# Modelling of a Wave Energy Converter Impact on Coastal Erosion, a Case Study for Palm Beach-Azur, Algeria

^{*}

## Abstract

**:**

## 1. Introduction

## 2. Materials and Methods

#### 2.1. SWAN Mathematical Model

_{x}and c

_{y}in the X and Y directions. Finally, the fifth term represents the refractive effects induced by depth variations or currents, with propagation speed c

_{θ}in the direction θ. The explanations of propagation velocity above stem from linear wave theory. Considering the right side of the equation, S refers to the source and sink terms in the physical processes that produce, dissipate, or redistribute wave energy:

_{nl4}presents to the redistribution of energy by nonlinear quadruplet wave-wave interactions, S

_{nl3}refers to the redistribution of the nonlinear triad of wave energy, S

_{in}is the transfer of wind energy to waves and the dissipation of wave energy that occurs as a result of white capping, S

_{bot}is the term for background friction energy elimination, and S

_{brk}is the random wave energy dissipation due to depth-induced fracture.

#### 2.2. Wave Refraction Calculation

_{0}, i.e., the half-wavelength of the offshore swell), the propagation of swells is influenced by the bathymetry. As a result, wave ridges tend to become parallel to isobaths. This phenomenon is called wave refraction. This way, the energy is concentrated on the salient (heading, arrows, etc.) and spread out on the re-entrants (creeks, gulfs, etc.). The study of refraction seeks to unravel the characteristics of the swell (direction and height) as it propagates from the open sea toward the coast.

_{r}) at several points on a coastline for the dominant swell sectors and a given swell period. Thus, we opt to calculate the Shoalling Coefficient K

_{s}.

_{s}calculated up to the coast reflect the following:

- The energy attenuation when K
_{s}< 1 (wave divergence); - The conservation of energy when K
_{s}= 1 (rectilinear wave propagation); - The concentration of energy when K
_{s}> 1 (convergence of waves).

#### Application of the Model

- Refraction on the bottoms and around the structures;
- Friction on the bottom;
- Surge.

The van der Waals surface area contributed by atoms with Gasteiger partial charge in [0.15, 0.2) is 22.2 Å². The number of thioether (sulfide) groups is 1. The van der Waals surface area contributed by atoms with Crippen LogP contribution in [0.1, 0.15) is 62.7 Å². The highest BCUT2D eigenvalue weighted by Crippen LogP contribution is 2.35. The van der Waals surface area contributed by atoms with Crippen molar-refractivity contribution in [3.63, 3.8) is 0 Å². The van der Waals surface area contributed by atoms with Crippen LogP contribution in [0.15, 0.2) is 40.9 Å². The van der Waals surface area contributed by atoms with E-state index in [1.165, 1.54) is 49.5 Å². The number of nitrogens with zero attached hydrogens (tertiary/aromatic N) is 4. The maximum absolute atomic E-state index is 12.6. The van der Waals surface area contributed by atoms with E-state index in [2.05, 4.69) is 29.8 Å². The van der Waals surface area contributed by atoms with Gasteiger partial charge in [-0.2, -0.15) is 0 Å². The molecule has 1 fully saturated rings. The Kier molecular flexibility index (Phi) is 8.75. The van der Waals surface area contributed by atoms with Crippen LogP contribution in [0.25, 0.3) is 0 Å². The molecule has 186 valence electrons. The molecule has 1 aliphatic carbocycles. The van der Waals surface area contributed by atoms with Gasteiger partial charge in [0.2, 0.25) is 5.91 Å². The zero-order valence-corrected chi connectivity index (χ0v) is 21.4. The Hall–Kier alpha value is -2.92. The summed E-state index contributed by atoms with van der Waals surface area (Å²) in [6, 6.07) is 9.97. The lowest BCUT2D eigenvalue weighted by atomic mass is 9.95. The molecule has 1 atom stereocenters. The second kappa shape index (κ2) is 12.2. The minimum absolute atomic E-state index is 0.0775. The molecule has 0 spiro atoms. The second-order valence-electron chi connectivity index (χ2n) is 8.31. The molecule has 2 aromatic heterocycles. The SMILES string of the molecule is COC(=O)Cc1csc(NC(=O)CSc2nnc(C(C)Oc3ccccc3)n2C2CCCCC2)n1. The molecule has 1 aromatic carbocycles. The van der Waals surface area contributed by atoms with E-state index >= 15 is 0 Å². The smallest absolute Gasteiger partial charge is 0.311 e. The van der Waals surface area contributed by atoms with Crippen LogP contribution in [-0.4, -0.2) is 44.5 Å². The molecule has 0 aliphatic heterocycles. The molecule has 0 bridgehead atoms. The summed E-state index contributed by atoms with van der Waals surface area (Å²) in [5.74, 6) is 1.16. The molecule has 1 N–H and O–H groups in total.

#### 2.3. Bathymetry Data

#### 2.4. Offshore Swell Data

#### 2.5. WEC Type and Integration Data

_{t}= 0.76). Consequently, medium- and long-term analyses use constant values.. Furthermore, the limited range of wave conditions prevented the development of a frequency-dependent model.

## 3. Zone of Study

#### 3.1. Geographical Location

#### 3.2. Sedimentology of The Zone of Study

#### 3.3. Climate and Wind Data

- I.
- A winter period (October-March), with prevailing winds from the west, with a frequency ranging from 60 to 80%;
- II.
- During summer (April-September), the prevailing winds are from the east and the northeast, with 45 to 75% frequencies for the northeast direction.

#### 3.4. The Sea Swells

- The highest appearance frequencies are related to those swells from the west, east, and northeast. The weakest ones are recorded for swells in the north and north-west directions;
- The frequencies of observations over the year of the easterly and westerly swells are roughly identical. However, a slight predominance of the eastern sector exists.

- I.
- In winter: western swells dominate with the majority of amplitudes of 1 and 3 m and can reach up to 4 m;
- II.
- In summer: The most dominant swells come from the northeast sector with smaller amplitudes, and the swells from the west are quite significant.

## 4. Results

#### 4.1. Wave Modelling

#### 4.2. Sedimentation Pattern near Wave Energy Converters

## 5. Conclusions

## Author Contributions

## Funding

## Institutional Review Board Statement

## Informed Consent Statement

## Data Availability Statement

## Conflicts of Interest

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**Figure 2.**Schematic of the WaveCat energy converter [26].

**Figure 4.**Geographical location of the Palm Beach-Azur area [27].

**Figure 5.**Sedimentology of the bay of Bou-Ismail [28].

**Figure 6.**Annual wind distribution in percent, Dar-El-Beida province, 1995–2015 [29].

**Figure 7.**Swell direction summary roses off the sector (275°–55°) [30].

**Figure 9.**Contours of Hs obtained using the SWAN model for a direction of 280° N, Hs = 5 m, and T = 7s: (

**a**) before the integration of the WECs; (

**b**) after the integration of the WECs.

Offshore Swell Direction | Peak Period (S) | Significant Height Offshore (m) |
---|---|---|

N 340° | 8 | 6.8 |

N 30° | 9 | 7 |

N 280° | 10 | 8 |

Parameters | No WECs | With WECs |
---|---|---|

Average of Hs (m) | 2.56 | 2.26 |

Average ΔHs (m) | 0.3 | |

Average ΔHs (%) | 30% | |

Shoaling Coefficient Ks | 0.512 | 0.452 |

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**MDPI and ACS Style**

Moradi, M.; Chertouk, N.; Ilinca, A.
Modelling of a Wave Energy Converter Impact on Coastal Erosion, a Case Study for Palm Beach-Azur, Algeria. *Sustainability* **2022**, *14*, 16595.
https://doi.org/10.3390/su142416595

**AMA Style**

Moradi M, Chertouk N, Ilinca A.
Modelling of a Wave Energy Converter Impact on Coastal Erosion, a Case Study for Palm Beach-Azur, Algeria. *Sustainability*. 2022; 14(24):16595.
https://doi.org/10.3390/su142416595

**Chicago/Turabian Style**

Moradi, Mehrdad, Narimene Chertouk, and Adrian Ilinca.
2022. "Modelling of a Wave Energy Converter Impact on Coastal Erosion, a Case Study for Palm Beach-Azur, Algeria" *Sustainability* 14, no. 24: 16595.
https://doi.org/10.3390/su142416595